A new outbreak of Covid-19 cases at a local hospital effectively derailed the planned in-person segment of the 2021 Taipei International Book Fair, which ran from January 26 to 31 under the theme “Reading in the Time of a Pandemic.”
Taiwan’s Ministry of Culture called off the physical fair shortly before it was set to open. The ministry had hoped to use the fair to give the country's domestic publishing and bookselling industries a boost by distributing 200,000 coupons—each valued at NT$100 (or $3.47)—to all fair visitors. But because of the Covid outbreak, all large-scale public events ahead of the upcoming week-long Chinese New Year holiday have now been canceled. (Thus far, the island has 911 Covid cases and only eight deaths due to Covid-19. But it reported its first Covid-19 death in eight months on Saturday and more than 4,000 people are now under quarantine.)
The cancellation made all TIBE-related events go virtual. Korea, the 2021 guest of honor, offered Exhibit XYZ to introduce Korean books on—and by—generations X, Y, and Z, focusing on common issues the different generations face, including gender inequality (i.e., the XX and XY gap) and environmental crises. Tohan Corp., one of the biggest copyright agencies in Japan, put together titles from 10 publishers and presented several author talks in the Japan Books Meet-up. Italy came in with two major exhibitions: Illustrators for Gianni Rodari: Italian Excellence, which offered 63 illustrations to mark the centennial birthday of Rodari, the first Italian writer to receive the Hans Christian Andersen Award, and Manga Made in Italy to highlight around 10 significant works published in the 2010s by millennial Italian authors.
There were also a number of educational forums and talks, among them: The Frankfurt Publishers’ Training Program (focusing on social media marketing and licensing); International Publishing Forum (imagining the post-pandemic era); Children’s Book Forum (featuring nonfiction picture books); and Book Design Forum (elaborating on future trends). The Spanish Market Introduction offered a look at the Spanish book market with a general introduction to the Guadalajara International Book Fair. There were also digital business matchmaking sessions with publishers from countries such as Chile, Germany, and Korea.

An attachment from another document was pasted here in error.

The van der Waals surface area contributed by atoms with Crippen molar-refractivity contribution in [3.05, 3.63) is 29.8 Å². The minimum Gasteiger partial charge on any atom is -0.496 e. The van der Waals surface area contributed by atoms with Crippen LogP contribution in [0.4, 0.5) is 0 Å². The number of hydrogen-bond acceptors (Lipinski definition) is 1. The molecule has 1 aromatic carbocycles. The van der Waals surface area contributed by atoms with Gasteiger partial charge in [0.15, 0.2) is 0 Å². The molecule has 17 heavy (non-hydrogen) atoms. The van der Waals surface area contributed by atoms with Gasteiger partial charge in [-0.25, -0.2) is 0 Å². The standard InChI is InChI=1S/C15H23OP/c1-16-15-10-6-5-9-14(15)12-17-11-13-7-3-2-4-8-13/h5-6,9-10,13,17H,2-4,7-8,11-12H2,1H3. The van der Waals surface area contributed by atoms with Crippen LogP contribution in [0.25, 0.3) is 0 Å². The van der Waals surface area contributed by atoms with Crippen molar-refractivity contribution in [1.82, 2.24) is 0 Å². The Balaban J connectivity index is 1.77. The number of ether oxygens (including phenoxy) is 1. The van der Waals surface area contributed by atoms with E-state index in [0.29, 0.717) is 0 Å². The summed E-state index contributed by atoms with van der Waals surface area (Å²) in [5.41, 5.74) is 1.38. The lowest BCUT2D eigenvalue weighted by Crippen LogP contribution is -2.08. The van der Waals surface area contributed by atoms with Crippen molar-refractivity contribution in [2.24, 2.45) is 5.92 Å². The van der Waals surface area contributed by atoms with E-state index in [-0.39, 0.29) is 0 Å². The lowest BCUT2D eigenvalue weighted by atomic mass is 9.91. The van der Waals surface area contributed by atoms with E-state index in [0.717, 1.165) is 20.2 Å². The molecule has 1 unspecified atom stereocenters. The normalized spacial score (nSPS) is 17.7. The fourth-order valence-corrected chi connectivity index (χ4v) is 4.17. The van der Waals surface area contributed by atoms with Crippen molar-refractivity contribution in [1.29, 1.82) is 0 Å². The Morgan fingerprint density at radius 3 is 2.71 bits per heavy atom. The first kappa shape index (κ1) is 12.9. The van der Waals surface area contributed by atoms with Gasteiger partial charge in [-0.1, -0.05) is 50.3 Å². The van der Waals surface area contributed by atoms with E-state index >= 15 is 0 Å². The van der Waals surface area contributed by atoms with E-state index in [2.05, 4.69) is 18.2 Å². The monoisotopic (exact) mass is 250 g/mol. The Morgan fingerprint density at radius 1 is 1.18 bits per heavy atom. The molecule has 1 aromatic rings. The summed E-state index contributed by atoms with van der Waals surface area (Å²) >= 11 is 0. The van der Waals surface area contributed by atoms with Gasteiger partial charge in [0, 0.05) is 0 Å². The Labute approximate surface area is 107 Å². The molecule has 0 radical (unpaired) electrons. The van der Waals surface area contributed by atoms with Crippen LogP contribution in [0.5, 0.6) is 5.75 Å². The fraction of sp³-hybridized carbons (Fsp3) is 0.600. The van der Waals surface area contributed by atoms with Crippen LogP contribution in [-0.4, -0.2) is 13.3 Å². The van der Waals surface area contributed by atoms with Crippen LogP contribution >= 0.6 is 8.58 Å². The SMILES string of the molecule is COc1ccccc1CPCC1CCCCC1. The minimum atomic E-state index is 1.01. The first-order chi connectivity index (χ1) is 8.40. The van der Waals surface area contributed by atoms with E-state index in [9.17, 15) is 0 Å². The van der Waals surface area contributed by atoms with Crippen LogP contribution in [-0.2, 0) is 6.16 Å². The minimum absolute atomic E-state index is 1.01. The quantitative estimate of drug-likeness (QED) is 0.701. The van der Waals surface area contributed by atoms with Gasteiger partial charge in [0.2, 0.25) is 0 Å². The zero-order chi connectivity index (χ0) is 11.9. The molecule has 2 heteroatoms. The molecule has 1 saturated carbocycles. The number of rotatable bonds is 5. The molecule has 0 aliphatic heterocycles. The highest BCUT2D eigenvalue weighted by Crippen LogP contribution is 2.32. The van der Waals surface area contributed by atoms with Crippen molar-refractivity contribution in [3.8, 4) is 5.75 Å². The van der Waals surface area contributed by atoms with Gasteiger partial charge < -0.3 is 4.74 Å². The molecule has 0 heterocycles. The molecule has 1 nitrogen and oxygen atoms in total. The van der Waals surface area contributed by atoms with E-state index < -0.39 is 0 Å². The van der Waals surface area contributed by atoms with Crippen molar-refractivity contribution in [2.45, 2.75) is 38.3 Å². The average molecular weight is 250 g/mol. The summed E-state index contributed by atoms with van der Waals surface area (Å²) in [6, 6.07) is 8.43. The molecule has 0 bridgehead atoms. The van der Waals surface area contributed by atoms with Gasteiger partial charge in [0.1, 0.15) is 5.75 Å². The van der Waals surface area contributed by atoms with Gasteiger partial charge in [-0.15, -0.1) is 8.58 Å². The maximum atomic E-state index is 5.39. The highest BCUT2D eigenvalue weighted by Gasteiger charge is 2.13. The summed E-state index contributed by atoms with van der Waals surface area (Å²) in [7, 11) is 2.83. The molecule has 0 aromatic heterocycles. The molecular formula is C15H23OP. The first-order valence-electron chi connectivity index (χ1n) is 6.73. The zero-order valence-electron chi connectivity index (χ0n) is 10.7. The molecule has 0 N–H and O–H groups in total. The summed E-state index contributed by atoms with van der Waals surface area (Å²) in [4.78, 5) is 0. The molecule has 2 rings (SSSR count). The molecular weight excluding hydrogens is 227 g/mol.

“The participants of the International Publishing Forum were mostly from Taiwan and Korea, and pandemic-related publishing phenomenon was a hot topic,” said Michelle Tu, senior coordination manager at the Taipei Book Fair Foundation, the organizer of TIBE. Publications on religion/spirituality and interior decorating are on the rise in Korea, Tu said. In Taiwan, where the pandemic is largely contained, Tu said the publishers are focusing on the impact of BookTubers, podcasters, and different social media platforms in propelling the publishing industry forward. Overall, Tu said, the Taiwan publishing industry has remained stable, publishing roughly the same number of new titles—about 36,000—in both 2019 and 2020.
Virtual TIBE also offered a Book Show segment, featuring titles for possible rights deals from companies such as Arena Verlag, Bonnier Books (U.K.), Clavis, DK, Quarto Group, and Thames & Hudson—all familiar names from previous TIBEs. Authors from near and far participated in livestreamed Book Presentation, including Raffaella Castagna (talking about her title Artist’s Cats), Maria Lazarova (Emma and Pink Whales), Suzy Lee (from Korea), and Amitav Ghosh (India). There were also virtual talks by Twilight author Stephenie Meyer and Nobel Laureate Kazuo Ishiguro,.
“The segments featuring Japanese novelist Keiichiro Hirano, Korean illustrator Suzy Lee, and our Digital Minister Audrey Tang were among the most viewed,” said Tu. “So was the talk about the future of reading by Zhan Hongzhi, the chairman of PC Home Online, who is a cultural icon in Taiwan.”
In total, there were 454 exhibitors, 161 of which came from overseas. This marked the second time in-person TIBE was canceled due to the pandemic. Last year, the fair was rescheduled from February to May before the in-person portion was eventually scrapped and replaced by a full virtual program.
TIBE remains one of the major book events in the region and is popular with international publishers looking to sell rights and connect with attendees from neighboring areas. The last time TIBE was held in person, in 2019, there were more than 580,000 visitors and over 730 exhibitors.
The 30th edition of TIBE is tentatively scheduled towards the end of January 2022.